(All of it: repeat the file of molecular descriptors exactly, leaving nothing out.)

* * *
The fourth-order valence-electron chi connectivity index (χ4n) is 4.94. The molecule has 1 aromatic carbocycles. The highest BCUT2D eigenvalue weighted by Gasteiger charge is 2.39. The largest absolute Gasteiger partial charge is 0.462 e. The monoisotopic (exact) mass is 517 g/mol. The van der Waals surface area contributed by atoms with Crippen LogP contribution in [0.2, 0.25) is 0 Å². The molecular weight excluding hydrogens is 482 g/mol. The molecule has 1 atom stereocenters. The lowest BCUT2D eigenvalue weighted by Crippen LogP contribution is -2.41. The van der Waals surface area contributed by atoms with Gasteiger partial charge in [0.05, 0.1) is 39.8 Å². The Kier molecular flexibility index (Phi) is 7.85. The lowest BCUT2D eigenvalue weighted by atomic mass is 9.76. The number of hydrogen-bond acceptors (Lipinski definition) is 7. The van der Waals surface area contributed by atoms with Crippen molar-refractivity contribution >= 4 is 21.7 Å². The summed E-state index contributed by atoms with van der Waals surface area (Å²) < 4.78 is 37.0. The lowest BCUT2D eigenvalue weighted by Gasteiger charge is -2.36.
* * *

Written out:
The fourth-order valence-electron chi connectivity index (χ4n) is 4.94. The molecule has 1 aromatic carbocycles. The highest BCUT2D eigenvalue weighted by Gasteiger charge is 2.39. The largest absolute Gasteiger partial charge is 0.462 e. The monoisotopic (exact) mass is 517 g/mol. The van der Waals surface area contributed by atoms with Crippen LogP contribution in [0.2, 0.25) is 0 Å². The molecular weight excluding hydrogens is 482 g/mol. The molecule has 1 atom stereocenters. The lowest BCUT2D eigenvalue weighted by Crippen LogP contribution is -2.41. The van der Waals surface area contributed by atoms with Gasteiger partial charge in [0.05, 0.1) is 39.8 Å². The Kier molecular flexibility index (Phi) is 7.85. The lowest BCUT2D eigenvalue weighted by atomic mass is 9.76. The number of hydrogen-bond acceptors (Lipinski definition) is 7. The van der Waals surface area contributed by atoms with Crippen molar-refractivity contribution >= 4 is 21.7 Å². The summed E-state index contributed by atoms with van der Waals surface area (Å²) < 4.78 is 37.0. The lowest BCUT2D eigenvalue weighted by Gasteiger charge is -2.36.